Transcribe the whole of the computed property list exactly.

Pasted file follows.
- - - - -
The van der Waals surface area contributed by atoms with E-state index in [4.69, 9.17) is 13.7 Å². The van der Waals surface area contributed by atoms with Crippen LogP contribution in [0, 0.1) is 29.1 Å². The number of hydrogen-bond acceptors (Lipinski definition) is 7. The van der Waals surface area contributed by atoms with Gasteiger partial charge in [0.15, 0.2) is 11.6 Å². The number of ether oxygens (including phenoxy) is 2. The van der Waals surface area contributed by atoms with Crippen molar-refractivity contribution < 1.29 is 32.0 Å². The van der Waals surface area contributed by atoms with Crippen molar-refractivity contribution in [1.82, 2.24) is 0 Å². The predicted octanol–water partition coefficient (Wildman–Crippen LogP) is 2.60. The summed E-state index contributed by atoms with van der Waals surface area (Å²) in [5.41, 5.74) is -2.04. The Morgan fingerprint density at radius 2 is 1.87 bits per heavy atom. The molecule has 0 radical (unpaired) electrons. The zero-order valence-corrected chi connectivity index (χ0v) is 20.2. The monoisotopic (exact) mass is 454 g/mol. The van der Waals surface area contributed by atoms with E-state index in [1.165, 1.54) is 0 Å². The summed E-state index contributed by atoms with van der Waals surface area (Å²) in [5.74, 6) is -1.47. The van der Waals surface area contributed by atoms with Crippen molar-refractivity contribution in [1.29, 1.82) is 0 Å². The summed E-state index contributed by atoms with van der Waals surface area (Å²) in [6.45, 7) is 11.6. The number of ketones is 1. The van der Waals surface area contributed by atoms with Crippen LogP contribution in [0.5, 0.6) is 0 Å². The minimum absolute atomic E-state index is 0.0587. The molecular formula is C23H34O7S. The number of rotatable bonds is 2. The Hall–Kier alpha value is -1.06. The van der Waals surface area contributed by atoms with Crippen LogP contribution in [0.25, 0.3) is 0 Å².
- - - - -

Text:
The van der Waals surface area contributed by atoms with E-state index in [4.69, 9.17) is 13.7 Å². The van der Waals surface area contributed by atoms with Crippen LogP contribution in [0, 0.1) is 29.1 Å². The number of hydrogen-bond acceptors (Lipinski definition) is 7. The van der Waals surface area contributed by atoms with Gasteiger partial charge in [0.15, 0.2) is 11.6 Å². The number of ether oxygens (including phenoxy) is 2. The van der Waals surface area contributed by atoms with Crippen molar-refractivity contribution < 1.29 is 32.0 Å². The van der Waals surface area contributed by atoms with Crippen molar-refractivity contribution in [1.82, 2.24) is 0 Å². The predicted octanol–water partition coefficient (Wildman–Crippen LogP) is 2.60. The summed E-state index contributed by atoms with van der Waals surface area (Å²) in [5.41, 5.74) is -2.04. The Morgan fingerprint density at radius 2 is 1.87 bits per heavy atom. The molecule has 0 radical (unpaired) electrons. The zero-order valence-corrected chi connectivity index (χ0v) is 20.2. The monoisotopic (exact) mass is 454 g/mol. The van der Waals surface area contributed by atoms with E-state index in [1.165, 1.54) is 0 Å². The summed E-state index contributed by atoms with van der Waals surface area (Å²) in [5.74, 6) is -1.47. The van der Waals surface area contributed by atoms with Crippen molar-refractivity contribution in [1.29, 1.82) is 0 Å². The summed E-state index contributed by atoms with van der Waals surface area (Å²) in [6.45, 7) is 11.6. The number of ketones is 1. The van der Waals surface area contributed by atoms with Crippen LogP contribution in [0.5, 0.6) is 0 Å². The minimum absolute atomic E-state index is 0.0587. The molecular formula is C23H34O7S. The number of rotatable bonds is 2. The Hall–Kier alpha value is -1.06. The van der Waals surface area contributed by atoms with Crippen LogP contribution in [0.25, 0.3) is 0 Å².